Originally Posted by SBR
Coulier extreme is probably the most famous expert run at whistler and will def make you **** yourself if you've only been in Ontario/Quebec. It isn't anywhere close to 60 though, I think its around 48.
Personally I think its overrated, I find the stuff off spanky's ladder to be much more fun.
I'm not really sure what to say about getting into shape. I don't think a balance board is going to do a huge amount for you but its better than nothing.
just to confirm (this was always hazy in my mind for some reason), pitch refers to the following:
i.e. 60degrees is way less steep than 45degrees and anything less than 45degrees = you slide right down?? and 90degrees = perfectly flat?
i thought that some stuff in heli-skiing territory was steeper than 45degrees but if 45=100% then that kinda implies <45degrees = impossible to ski?
is that the case? if not, am i just missing that the 100% thing is confined to "non-extreme" skiing?
this all seems crazy to me b/c i did goat last year and it HAD to be steeper than 45degrees implies. like i'd bet lots on that. so wtf is going on here lol?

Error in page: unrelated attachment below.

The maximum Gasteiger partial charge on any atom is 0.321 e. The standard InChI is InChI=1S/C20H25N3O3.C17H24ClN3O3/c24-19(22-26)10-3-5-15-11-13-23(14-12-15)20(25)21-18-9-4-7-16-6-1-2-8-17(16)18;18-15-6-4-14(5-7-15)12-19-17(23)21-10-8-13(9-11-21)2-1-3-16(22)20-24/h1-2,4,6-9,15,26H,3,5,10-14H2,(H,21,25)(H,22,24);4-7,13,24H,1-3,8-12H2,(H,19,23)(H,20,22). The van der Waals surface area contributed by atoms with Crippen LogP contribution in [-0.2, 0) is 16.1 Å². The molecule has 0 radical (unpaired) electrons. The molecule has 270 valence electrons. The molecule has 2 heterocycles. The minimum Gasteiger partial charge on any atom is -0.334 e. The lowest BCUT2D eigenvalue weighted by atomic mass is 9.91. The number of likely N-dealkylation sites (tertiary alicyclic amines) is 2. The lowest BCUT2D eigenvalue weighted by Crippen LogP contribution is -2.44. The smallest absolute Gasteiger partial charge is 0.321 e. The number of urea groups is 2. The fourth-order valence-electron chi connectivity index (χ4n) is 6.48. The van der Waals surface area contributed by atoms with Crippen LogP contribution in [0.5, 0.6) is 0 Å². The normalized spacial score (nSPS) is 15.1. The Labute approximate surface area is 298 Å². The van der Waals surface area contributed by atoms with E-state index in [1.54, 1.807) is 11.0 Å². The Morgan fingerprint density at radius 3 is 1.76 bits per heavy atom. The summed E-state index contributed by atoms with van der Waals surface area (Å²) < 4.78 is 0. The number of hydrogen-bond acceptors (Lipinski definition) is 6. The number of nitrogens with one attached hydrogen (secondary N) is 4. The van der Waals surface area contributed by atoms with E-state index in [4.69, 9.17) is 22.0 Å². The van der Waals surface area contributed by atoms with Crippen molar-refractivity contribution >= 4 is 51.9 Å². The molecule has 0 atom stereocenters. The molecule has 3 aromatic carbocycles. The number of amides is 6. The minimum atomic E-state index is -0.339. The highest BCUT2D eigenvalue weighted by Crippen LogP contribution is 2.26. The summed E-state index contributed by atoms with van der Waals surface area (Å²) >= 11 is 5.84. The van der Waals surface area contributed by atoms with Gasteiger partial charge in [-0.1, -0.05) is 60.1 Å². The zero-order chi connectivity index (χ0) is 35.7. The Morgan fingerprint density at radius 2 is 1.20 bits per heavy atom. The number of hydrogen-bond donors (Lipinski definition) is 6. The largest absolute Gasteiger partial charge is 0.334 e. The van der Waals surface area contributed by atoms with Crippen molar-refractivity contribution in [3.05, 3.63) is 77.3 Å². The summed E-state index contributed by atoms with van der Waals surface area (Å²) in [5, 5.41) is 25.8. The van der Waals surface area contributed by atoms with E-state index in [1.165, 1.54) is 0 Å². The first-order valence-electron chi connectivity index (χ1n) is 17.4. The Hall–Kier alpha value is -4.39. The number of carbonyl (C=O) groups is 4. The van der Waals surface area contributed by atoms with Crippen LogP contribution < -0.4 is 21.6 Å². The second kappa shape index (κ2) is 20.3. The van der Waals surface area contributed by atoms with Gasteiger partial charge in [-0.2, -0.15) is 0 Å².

EDIT: ok i searched for "goat stowe pitch" and got this:
With an average pitch of 36 degrees, 3241-foot-long Goat is arguably the most challenging trail at Stowe, if not in all of New England.
so obv pitch is correct in my mspaint diagram above. i'm still totally lost as how 45degrees = 100% and it seems steep trails are closer to 100% than flat trails unless 36degrees could then be >100%.
EDIT2: Further thought: i remember dropping into stuff in utah that HAD to be like 15-20% pitch at the very beginning before flattening out and definitely the stuff i dream about doing at chugach has parts that are that steep at the top. further, if you watch any extreme skiing vids, they're doing stuff that looks like 5-10% pitch based on my diagram. so wtf is going on here w/ this whole pitch thing?
what is a "standard" east coast black? black? like 60 degrees (wildfire at killington?)? does that make stuff like devils fiddle at killington like 50 or 55 degrees?
i dunno this whole pitch concept never got drilled into my head obviously and now i'm curious...